'SimMan' set to be game changer for aspiring UEL medical practitioners
SimMan mannequins – the first to be dispatched in Europe - mimic significant illnesses and trauma injuries; will overhaul hands-on healthcare training
If there’s one thing the pandemic has shown it’s that preparing for the worst is incredibly important. And, for aspiring healthcare practitioners at the University of East London (UEL), it doesn’t come much better than learning with ‘SimMan’ – a new, state-of-the-art patient simulator.
The life-like mannequin is an advanced simulator, able to display neurological as well as physiological symptoms. It’ll give students, nurses and trauma specialists, among others, the chance to deal with high-pressure situations in a safe environment.
Over the course of the previous 12 months a number of current and recent graduates have gone straight in at the deep end as the NHS has required manpower like never before. Many wouldn’t have had the benefit of dealing with major scenarios before, which the SimMan addresses.
“The teaching landscape is changing all the time as technology develops and new ideas and innovation come through, and the SimMan mannequins are precisely that,” said Jane Perry, dean of the school of health, sport and bioscience (HSB).
“As new roles come into healthcare, there’s a need for different disciplines to be aligned and those coming into the industry to be trained holistically. SimMan allows us to replicate a range of scenarios so students can see things first-hand.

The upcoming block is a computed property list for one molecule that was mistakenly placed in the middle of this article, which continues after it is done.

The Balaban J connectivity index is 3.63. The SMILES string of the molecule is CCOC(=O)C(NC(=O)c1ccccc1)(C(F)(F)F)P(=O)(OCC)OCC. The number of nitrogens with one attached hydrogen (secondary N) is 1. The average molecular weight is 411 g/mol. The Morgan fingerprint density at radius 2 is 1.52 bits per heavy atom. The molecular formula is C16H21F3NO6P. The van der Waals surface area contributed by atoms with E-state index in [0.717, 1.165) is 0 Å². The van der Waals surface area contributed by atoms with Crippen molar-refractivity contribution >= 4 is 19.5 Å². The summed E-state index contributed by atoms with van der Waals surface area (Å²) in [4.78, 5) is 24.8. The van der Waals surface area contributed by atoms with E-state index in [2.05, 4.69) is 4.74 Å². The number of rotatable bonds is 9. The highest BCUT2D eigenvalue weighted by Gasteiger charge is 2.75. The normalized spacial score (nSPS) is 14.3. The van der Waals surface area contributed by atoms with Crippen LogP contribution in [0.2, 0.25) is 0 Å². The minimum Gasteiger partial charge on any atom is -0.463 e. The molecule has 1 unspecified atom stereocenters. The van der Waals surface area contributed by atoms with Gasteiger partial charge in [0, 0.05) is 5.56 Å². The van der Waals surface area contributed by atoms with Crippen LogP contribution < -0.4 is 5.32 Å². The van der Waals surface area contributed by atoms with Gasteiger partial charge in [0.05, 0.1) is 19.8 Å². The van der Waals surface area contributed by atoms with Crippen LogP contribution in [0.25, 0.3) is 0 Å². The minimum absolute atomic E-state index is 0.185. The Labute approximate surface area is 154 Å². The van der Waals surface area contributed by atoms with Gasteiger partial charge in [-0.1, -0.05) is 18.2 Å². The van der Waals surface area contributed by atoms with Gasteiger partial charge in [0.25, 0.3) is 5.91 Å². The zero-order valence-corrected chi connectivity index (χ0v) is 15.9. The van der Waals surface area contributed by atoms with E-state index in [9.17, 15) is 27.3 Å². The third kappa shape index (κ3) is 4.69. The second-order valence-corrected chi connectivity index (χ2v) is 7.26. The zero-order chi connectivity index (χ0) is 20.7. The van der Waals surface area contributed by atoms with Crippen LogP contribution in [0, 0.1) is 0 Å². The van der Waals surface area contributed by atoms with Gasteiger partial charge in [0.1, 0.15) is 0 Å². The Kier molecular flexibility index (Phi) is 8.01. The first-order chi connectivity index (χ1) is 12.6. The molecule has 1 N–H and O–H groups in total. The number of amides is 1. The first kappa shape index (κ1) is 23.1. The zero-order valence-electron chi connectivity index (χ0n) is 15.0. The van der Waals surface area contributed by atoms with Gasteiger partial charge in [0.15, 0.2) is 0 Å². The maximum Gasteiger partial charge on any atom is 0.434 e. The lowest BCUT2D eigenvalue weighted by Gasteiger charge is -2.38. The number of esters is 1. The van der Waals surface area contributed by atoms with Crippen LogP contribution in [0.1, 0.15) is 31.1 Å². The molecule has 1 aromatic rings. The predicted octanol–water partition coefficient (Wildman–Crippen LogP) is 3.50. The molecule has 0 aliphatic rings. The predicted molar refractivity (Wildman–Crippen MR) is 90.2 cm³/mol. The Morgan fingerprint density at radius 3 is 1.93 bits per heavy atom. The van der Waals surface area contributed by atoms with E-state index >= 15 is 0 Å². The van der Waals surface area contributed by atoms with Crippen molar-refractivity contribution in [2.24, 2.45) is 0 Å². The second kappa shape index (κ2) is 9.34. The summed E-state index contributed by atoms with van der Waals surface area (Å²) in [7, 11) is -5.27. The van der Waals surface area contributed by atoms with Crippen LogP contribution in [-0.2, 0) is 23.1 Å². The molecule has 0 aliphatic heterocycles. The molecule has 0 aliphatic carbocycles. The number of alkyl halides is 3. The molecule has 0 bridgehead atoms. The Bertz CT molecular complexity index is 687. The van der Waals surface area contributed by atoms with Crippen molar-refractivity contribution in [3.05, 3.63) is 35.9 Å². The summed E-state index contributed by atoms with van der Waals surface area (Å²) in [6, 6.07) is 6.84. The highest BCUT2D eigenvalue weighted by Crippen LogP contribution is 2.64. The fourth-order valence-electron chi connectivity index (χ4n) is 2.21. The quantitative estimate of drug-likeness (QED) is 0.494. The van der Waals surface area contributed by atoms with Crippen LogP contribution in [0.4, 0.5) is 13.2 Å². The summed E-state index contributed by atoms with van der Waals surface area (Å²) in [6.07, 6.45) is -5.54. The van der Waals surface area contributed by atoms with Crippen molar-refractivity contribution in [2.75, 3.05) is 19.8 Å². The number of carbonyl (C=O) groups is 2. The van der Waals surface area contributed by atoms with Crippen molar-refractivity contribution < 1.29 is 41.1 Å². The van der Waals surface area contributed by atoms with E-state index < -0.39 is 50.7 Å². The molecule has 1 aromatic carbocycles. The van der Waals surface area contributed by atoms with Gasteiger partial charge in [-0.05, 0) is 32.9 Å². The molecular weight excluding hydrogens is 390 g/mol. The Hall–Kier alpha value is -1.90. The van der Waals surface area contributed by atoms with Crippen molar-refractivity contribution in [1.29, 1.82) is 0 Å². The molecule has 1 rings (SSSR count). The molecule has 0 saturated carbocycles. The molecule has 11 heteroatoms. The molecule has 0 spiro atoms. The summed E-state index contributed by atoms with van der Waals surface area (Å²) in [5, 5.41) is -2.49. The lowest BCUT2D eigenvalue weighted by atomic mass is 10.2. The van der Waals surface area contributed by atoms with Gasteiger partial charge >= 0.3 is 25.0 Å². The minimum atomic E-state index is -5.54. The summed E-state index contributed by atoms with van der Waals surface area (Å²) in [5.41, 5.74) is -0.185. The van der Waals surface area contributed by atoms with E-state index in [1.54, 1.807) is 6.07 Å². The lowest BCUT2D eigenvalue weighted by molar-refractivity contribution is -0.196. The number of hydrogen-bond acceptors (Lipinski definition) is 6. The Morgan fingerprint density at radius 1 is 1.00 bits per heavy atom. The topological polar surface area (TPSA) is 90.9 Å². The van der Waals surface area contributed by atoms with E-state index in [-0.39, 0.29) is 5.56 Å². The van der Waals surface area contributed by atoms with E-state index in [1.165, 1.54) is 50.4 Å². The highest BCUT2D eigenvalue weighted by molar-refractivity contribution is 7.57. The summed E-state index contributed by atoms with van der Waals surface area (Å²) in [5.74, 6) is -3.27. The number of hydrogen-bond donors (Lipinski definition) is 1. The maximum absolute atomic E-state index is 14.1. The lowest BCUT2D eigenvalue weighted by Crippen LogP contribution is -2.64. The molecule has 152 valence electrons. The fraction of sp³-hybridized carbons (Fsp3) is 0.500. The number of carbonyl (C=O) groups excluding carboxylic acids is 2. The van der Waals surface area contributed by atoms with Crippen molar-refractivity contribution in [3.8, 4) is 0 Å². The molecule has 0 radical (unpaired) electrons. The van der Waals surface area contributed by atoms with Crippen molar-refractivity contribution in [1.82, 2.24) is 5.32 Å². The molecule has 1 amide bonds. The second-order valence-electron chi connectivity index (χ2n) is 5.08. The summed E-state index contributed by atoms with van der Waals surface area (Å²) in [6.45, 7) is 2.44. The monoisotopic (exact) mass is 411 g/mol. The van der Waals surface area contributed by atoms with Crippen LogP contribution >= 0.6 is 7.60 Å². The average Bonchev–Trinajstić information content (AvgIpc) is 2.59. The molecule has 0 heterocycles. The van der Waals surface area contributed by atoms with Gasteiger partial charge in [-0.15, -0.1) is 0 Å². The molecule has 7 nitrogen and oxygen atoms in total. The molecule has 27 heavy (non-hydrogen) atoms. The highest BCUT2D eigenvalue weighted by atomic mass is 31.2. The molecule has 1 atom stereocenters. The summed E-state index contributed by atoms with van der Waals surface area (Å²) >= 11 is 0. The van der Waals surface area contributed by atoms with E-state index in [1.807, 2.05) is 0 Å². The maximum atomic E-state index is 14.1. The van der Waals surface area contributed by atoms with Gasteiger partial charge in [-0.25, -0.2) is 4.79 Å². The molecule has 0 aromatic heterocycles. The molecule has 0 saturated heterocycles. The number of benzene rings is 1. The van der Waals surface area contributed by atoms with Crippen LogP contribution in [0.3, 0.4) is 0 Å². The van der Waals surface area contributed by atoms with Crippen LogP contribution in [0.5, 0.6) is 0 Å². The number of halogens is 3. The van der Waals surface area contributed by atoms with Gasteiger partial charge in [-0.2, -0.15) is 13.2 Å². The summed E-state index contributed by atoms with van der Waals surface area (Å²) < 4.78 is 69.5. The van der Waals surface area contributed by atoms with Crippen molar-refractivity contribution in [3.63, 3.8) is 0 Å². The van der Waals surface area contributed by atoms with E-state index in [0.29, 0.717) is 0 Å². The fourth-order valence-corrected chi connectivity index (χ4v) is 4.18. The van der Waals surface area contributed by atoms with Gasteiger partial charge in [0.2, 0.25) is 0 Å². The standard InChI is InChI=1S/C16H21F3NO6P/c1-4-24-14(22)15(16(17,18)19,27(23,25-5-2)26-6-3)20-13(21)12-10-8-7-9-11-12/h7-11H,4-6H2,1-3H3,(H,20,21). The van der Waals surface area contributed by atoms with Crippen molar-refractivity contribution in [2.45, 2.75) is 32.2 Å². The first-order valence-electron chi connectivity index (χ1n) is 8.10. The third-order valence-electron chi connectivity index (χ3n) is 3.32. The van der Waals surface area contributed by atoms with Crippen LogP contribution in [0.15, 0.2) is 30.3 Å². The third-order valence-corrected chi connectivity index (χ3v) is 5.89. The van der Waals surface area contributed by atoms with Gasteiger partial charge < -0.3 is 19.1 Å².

“From a teaching perspective, it’ll help us to demystify some of the jargon and myths around trauma injuries, and severe illnesses. It can be a shock for a newly-qualified, young graduate to go into a situation where they are dealing with a heart attack for the first time if they haven’t seen it before, but now they can.”
With the University playing a major role in the local community in the fight against Covid, the investment in the new kit is a clear indictor as to the transformation in pedagogy at UEL, and a continued commitment to work with local stakeholders.
“Our focus is to make sure every student who leaves us is equipped to go out and hit the ground running at the start of their career, and we are so excited to take this next step in our offering,” said Rob Waterson, director of careers and enterprise in the school of HSB.
“We are the first institute in Europe to purchase the SimMan, but our doors are always open. The offer will be there to local partners, from the armed forces, to the NHS and to charities, to come and benefit from it.”
“While mannequin training isn’t new, the technology within SimMan has moved things on from a user-experience level, and we’re now eagerly awaiting their arrival.”
Installed with LLEAP software (a single, intuitive interface), trainers enjoy complete control by operating SimMan on the fly, or by using pre-programmed scenarios. Physical and physiological parameters can be set and actions logged, with the ability to run video debriefs also available.
The technology also allows for further scope in point of care ultrasound, advanced ventilation management and patient monitoring.
“We’ve a growing record of giving our students outstanding opportunities while they are with us and yes, the pandemic accelerated that,” continued Jane Perry.
“We are already seeing many of our students playing an active role in the vaccination programme given the training they’ve received here, and I’m looking forward to seeing the development of the next generation of medical professional.”